FeaturesHow To

How to Cook for a Chef

By on August 16, 2013 10:30am EST
"There is no bigger ass than a person that would criticize the food when they have been invited into one’s home!” —Chef George Formaro.

“There is no bigger ass than a person that would criticize the food when they have been invited into one’s home!” —Chef George Formaro.

I’m guest at the dinner table in someone’s house. I put fork to lips.

“Hey! Are you reviewing this?” someone at the table invariably jokes.

The remark was kind of funny the first 50 times I heard it, but during my 15-year stint as a restaurant reviewer, I heard it all too often in too many situations, from wedding dinners and after-funeral lunches (yes, really).

I wanted to answer:  “Who do you think raised me? A pack of badgers?”

As James Beard-nominated chef Chef George Formaro says, “There is no bigger ass than a person that would criticize the food when they have been invited into one’s home!”

Truth is, in my years as a food writer, I’ve found that far from being nit-picky, food professionals—chefs, writers, critics, cookbook authors, and the like—are very often the best people to cook for.

They know where your desire to feed them comes from. And they appreciate it more than anyone.

Here are some guidelines on how to make it a great experience for you—and for them.

Steven Raichlen, a food writer, novelist, and host of Primal Grill on PBS would definitely enjoy being invited to your house for dinner.

Steven Raichlen, a food writer, novelist, and host of Primal Grill on PBS would definitely enjoy being invited to your house for dinner.

1. Just Do It

Would you tremble at the thought of inviting James Beard Award winner to your home for dinner? Well don’t.

Steven Raichlen, food writer, novelist, host of PBS’s Primal Grill—and five-time James Beard Award winner—says that food pros rarely get invited to people’s homes for dinner.

“This makes us ULTRA-appreciative when someone is bold enough to invite us,” he says. “We don’t come with notebooks or scorecards. We come with open hearts and hungry bellies, appreciative of the kind invitation for dinner.”

2. Cook Something Your Chef Doesn’t Normally Cook

When I became friends with David Baruthio, a French-born chef who has received the Bib Gourmand from Michelin and two James Beard nominations, I wasn’t in the least bit intimidated about cooking for him.

That’s because I wasn’t even going to try to cook the kind of highly detailed, multi-ingredient cuisine that this chef served at his acclaimed restaurant. Instead, I had a hunch that he would love a beautiful, simple, everyday French stew. And I was right.

“I love this food,” said Baruthio as he took a third helping of my blanquette of pork. “I just don’t want to cook this kind of food.”

George Formaro especially loves heirloom recipes. “Best advice I would give someone cooking for a chef is to cook a family recipe for them. Most chefs I know love that connection with food.”

BARUTHIO3. Cook What You Know

“Don’t try to out-chef the chef,” says Raichlen. “I truly believe that everyone has at least one dish he/she does really well and that’s the dish you should make when you invite a culinary luminary for dinner.”

Indeed, that’s probably why I was so comfortable inviting my French chef for dinner. I’ve made blanquette scores of times in my life, and my recipe never fails me.

4. Quit apologizing

So, you cooked the chops longer than you meant to and the meringue on your pie is more browned than it should be. Make light of it and move on.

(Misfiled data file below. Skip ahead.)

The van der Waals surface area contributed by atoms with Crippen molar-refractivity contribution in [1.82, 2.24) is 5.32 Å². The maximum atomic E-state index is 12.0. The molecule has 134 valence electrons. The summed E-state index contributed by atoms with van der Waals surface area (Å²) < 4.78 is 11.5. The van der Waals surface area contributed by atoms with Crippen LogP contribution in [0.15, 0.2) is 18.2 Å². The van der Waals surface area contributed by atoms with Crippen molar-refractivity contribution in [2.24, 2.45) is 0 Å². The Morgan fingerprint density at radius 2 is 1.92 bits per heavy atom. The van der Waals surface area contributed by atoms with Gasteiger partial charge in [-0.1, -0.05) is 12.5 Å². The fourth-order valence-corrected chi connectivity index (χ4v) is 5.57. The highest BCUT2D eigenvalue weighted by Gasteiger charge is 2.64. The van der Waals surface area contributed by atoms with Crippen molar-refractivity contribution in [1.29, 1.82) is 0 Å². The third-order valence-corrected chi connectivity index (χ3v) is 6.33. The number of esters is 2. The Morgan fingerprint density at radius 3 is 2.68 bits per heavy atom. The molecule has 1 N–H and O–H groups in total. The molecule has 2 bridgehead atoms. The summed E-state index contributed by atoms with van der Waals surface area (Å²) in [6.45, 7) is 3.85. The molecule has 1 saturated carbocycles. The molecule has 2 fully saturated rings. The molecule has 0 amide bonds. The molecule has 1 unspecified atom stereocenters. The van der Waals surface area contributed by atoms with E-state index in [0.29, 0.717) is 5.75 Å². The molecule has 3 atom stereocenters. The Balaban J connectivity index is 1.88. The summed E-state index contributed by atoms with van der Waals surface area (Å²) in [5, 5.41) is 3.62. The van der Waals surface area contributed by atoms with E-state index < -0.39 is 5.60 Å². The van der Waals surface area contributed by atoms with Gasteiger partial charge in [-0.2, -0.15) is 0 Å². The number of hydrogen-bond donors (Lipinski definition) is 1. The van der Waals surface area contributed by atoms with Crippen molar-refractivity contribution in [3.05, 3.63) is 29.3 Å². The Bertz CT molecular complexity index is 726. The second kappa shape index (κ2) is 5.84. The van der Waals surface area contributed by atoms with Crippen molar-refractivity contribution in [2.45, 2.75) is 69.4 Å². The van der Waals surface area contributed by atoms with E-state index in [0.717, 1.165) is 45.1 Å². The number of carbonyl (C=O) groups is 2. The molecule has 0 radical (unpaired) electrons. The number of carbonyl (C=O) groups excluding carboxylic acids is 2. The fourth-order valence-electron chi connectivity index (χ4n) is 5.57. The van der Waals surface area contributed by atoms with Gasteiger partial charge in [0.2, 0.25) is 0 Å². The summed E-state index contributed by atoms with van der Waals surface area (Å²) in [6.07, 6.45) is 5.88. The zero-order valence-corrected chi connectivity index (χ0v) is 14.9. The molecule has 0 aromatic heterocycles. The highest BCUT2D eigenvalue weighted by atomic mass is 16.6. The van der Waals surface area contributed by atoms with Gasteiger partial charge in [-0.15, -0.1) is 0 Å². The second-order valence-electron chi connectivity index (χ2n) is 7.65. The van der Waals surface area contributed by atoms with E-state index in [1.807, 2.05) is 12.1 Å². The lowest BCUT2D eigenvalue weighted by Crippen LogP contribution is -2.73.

And rest assured that food pros know better than anyone how easy it is for something to go awry in the kitchen. They’ll be among your most forgiving guests.

“Don’t apologize for anything,” says Raichlen. “You’ve done something rare and wondrous—been bold enough to invite a food professional into your home. Be proud of that. And your guest will be grateful.”

5. Talk About Something Besides Food

Or at least, follow your guest’s lead. You can tell if they want to talk about food, restaurants, the industry, etc. But then again, they might just want to take a break from it all. For example, strike up a conversation with Chef George Formaro about zombie movies—one of his favorite topics in the world—and he’ll be forever grateful.

 

 

 

 

 

 

Wini Moranville

Wini Moranville is the author of The Bonne Femme Cookbook: Simple, Splendid Food That French Women Cook Every Day. For quirky insights on French food and lifestyle, follow her on Facebook and on Twitter @winimoranville.

Related

  • Rachel Formaro

    Love this post Wini. I’ve had the nerve to cook for at least one chef in my life, and only at the last minute did I get nervous about it! I needn’t have at all. When you cook and entertain from the heart, all goes well.

    • Wini Moranville

      I agree! It’s more about knowing how to entertain than it is about knowing how to cook. Thanks, Rachel!

  • kit steinkellner

    This is so applicable to my life, THANK YOU for good reminders.

  • Cate Haught Brown

    It always makes me so sad when friends and family seem intimidated at the thought of cooking for me just because I went to culinary school and my job revolves around a lot of food. Do not be afraid! PLEASE cook for me! I cook enough at work, believe me I will be thrilled with whatever you put in front of me (and even if I wasn’t I’d never say anything about it, I wasn’t raised by badgers either!). i don’t care if it’s a Hot Pocket, guys, I’m just glad I didn’t have to put it in the microwave!

    Also, am SO on board with 4! I mess up/burn/drop/ruin food on the reg. No judgment here! I literally burn the sh*t out of nuts EVERY SINGLE TIME a recipe calls for toasting them. I just go ahead and measure twice now because I know I’ll end up doing it twice.

  • http://heidenkind.blogspot.com/ Tasha B. (heidenkind)

    In that case, I humbly invite Anthony Bourdain over for dinner. :)